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of high importance to our well-being; and that notwithstanding this character, they are apt to be forgotten in the list which we form of our blessings, and to be numbered among those which we call things of course. If we consider the number, and the importance of these and the like blessings, and the frequent recurrence of some of them, and the uninterrupted continuance of others; we cannot fail, if influenced by a just and candid spirit, to unite with the Psalmist in his earnest wish, That men would praise the Lord for his goodness, and for his wonderful works to the children of men.

And God in his providence furnishes mankind with many alleviations, and many remedies for the evils which they suffer in the present world. Of this nature are the innumerable medicines which he has provided for the relief, or the cure of our diseases : fire, for our deliverance from the evils of cold; shade, for those of heat; rest, from those of labour; sleep, from those of watching; together with innumerable others, which cannot here be mentioned. I feel myself obliged however, to take notice of the attention, which God has given to the preservation of life, of health, and of safety, in the warnings which our senses give us of the approach of, or existence of injuries, in an innumerable variety of ways. Thus, on the one hand, pain warns us of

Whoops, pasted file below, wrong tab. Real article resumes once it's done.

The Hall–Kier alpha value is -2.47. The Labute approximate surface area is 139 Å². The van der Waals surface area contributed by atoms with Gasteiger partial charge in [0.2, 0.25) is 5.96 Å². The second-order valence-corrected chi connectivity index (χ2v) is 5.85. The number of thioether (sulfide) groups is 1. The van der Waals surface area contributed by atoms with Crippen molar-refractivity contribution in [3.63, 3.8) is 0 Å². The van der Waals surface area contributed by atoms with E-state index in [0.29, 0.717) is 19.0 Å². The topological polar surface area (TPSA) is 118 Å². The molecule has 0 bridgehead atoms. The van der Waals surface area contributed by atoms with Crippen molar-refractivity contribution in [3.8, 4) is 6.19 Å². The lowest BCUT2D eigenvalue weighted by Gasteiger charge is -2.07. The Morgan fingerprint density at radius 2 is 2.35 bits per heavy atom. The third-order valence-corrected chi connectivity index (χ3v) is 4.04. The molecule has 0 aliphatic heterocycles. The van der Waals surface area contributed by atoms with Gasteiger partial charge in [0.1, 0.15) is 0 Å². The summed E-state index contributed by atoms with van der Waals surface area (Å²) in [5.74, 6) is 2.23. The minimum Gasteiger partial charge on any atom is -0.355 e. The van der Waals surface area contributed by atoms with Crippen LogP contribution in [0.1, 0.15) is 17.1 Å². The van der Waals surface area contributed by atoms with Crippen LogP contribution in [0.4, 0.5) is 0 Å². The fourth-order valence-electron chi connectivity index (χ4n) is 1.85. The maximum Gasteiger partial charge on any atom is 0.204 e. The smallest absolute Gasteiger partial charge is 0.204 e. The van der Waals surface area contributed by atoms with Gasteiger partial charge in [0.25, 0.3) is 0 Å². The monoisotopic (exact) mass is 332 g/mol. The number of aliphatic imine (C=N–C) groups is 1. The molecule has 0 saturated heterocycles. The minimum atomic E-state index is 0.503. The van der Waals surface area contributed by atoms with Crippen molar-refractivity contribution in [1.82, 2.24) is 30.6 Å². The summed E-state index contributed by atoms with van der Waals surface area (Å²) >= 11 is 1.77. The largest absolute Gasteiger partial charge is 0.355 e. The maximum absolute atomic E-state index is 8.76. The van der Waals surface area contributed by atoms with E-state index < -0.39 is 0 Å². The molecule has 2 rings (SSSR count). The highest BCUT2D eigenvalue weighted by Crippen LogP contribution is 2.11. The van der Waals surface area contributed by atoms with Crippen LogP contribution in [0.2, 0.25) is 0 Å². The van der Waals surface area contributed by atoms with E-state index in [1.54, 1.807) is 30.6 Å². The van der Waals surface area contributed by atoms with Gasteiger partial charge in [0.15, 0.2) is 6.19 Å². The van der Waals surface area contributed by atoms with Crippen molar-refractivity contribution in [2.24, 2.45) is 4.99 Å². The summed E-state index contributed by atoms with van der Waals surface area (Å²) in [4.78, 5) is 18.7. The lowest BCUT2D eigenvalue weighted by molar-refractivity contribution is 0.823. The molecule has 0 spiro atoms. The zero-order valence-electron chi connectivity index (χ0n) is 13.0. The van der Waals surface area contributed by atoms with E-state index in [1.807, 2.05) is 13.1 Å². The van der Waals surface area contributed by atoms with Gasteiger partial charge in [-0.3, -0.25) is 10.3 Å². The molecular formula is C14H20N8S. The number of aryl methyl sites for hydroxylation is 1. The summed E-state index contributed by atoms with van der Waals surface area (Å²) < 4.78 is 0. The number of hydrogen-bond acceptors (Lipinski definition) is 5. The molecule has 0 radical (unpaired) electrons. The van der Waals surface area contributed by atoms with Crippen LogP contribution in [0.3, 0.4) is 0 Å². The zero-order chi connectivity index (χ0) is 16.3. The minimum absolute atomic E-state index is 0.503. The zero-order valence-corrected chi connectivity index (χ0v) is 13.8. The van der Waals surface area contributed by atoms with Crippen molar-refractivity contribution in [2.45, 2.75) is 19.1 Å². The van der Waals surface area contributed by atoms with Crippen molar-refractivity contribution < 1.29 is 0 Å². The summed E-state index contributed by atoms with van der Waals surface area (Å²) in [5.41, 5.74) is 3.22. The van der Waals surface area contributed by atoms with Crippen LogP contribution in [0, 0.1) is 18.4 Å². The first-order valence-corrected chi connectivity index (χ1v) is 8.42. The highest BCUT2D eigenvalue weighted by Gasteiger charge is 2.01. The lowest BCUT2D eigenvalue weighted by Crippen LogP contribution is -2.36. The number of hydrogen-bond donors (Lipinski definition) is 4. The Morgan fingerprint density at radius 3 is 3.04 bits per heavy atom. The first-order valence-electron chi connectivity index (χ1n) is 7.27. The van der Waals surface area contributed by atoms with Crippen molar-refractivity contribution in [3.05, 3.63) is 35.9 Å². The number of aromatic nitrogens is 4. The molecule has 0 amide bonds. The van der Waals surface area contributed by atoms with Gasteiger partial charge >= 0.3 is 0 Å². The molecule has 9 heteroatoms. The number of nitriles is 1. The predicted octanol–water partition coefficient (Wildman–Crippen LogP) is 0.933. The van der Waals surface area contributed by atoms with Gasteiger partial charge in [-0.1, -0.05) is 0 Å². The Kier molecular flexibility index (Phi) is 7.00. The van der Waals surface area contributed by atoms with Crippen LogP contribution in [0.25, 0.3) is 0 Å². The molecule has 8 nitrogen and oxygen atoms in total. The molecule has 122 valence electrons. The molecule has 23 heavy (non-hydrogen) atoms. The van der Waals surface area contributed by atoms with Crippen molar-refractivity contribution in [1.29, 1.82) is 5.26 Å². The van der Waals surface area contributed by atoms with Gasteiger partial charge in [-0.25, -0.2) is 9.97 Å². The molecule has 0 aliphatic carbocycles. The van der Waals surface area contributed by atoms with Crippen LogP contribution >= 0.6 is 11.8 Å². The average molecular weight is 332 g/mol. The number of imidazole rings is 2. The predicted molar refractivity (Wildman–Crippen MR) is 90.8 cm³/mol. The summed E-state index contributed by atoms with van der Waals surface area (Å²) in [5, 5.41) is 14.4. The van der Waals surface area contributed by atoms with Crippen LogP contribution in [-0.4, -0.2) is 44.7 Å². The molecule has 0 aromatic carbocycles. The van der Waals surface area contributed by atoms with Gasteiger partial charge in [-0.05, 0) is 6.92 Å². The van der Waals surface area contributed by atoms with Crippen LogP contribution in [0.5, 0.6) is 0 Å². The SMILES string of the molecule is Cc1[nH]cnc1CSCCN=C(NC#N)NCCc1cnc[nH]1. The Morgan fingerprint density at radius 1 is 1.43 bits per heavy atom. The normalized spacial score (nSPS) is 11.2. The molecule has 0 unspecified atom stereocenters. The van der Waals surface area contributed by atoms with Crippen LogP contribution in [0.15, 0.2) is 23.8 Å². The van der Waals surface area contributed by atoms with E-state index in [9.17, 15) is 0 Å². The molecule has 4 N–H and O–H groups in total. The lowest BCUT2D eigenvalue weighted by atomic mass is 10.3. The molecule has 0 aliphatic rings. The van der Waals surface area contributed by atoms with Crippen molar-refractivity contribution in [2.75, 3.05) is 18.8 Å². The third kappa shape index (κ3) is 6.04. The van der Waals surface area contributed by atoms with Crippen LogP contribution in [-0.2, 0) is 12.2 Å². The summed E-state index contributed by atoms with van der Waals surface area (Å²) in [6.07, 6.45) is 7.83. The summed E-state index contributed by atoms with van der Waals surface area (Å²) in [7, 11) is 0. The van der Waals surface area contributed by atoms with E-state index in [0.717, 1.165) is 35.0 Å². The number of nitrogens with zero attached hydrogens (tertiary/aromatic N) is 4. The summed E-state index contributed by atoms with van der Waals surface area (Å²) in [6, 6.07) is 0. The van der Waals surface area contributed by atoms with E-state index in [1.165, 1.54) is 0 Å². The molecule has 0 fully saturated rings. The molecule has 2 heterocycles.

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all injuries to which our bodies are exposed, or by which they have begun to be affected. On the other hand, the eye, by its power tracting the pupil, defends itself from the blindness which would otherwise necessarily ensue from the admission of too great a quantity of light. The hands also, and other members, are instinctively employed to defend us from evils, in many cases, when contrivance would come too late for our safety. Nor ought I here by any means to omit the self-restoring power of our bodies, so remarkable in recovering us from sickness, in the healing of wounds, and in the renewal of our decayed faculties. These and innumerable other things, of a nature glaringly similar, are certainly strong proofs of the goodness of Providence.